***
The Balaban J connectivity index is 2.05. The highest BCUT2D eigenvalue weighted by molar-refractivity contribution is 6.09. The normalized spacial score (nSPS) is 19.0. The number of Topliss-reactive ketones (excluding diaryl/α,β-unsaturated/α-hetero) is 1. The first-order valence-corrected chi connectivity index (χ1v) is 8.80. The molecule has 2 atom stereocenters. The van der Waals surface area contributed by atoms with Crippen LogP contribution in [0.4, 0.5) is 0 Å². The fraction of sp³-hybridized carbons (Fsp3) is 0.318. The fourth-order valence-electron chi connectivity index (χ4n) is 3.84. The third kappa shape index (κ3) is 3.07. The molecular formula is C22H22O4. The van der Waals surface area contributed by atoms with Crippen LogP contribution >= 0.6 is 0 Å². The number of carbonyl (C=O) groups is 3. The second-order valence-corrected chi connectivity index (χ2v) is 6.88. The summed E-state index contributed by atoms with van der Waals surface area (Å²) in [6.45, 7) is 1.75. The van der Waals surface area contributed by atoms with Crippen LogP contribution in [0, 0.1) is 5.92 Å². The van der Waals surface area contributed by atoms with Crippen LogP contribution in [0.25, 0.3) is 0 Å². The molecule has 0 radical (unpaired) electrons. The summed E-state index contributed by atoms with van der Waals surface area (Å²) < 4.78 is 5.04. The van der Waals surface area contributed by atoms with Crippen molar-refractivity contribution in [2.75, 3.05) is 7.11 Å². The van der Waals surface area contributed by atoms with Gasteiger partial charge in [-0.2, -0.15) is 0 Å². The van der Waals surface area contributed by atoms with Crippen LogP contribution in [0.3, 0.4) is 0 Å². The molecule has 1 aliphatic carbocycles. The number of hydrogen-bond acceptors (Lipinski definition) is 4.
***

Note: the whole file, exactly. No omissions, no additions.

The Balaban J connectivity index is 2.05. The highest BCUT2D eigenvalue weighted by molar-refractivity contribution is 6.09. The normalized spacial score (nSPS) is 19.0. The number of Topliss-reactive ketones (excluding diaryl/α,β-unsaturated/α-hetero) is 1. The first-order valence-corrected chi connectivity index (χ1v) is 8.80. The molecule has 2 atom stereocenters. The van der Waals surface area contributed by atoms with Crippen LogP contribution in [0.4, 0.5) is 0 Å². The fraction of sp³-hybridized carbons (Fsp3) is 0.318. The fourth-order valence-electron chi connectivity index (χ4n) is 3.84. The third kappa shape index (κ3) is 3.07. The molecular formula is C22H22O4. The van der Waals surface area contributed by atoms with Crippen LogP contribution >= 0.6 is 0 Å². The number of carbonyl (C=O) groups is 3. The second-order valence-corrected chi connectivity index (χ2v) is 6.88. The summed E-state index contributed by atoms with van der Waals surface area (Å²) in [6.45, 7) is 1.75. The van der Waals surface area contributed by atoms with Crippen LogP contribution in [0, 0.1) is 5.92 Å². The van der Waals surface area contributed by atoms with Crippen LogP contribution in [0.25, 0.3) is 0 Å². The molecule has 0 radical (unpaired) electrons. The summed E-state index contributed by atoms with van der Waals surface area (Å²) < 4.78 is 5.04. The van der Waals surface area contributed by atoms with Crippen molar-refractivity contribution in [2.75, 3.05) is 7.11 Å². The van der Waals surface area contributed by atoms with Gasteiger partial charge in [-0.2, -0.15) is 0 Å². The van der Waals surface area contributed by atoms with Crippen LogP contribution in [0.3, 0.4) is 0 Å². The molecule has 1 aliphatic carbocycles. The number of hydrogen-bond acceptors (Lipinski definition) is 4.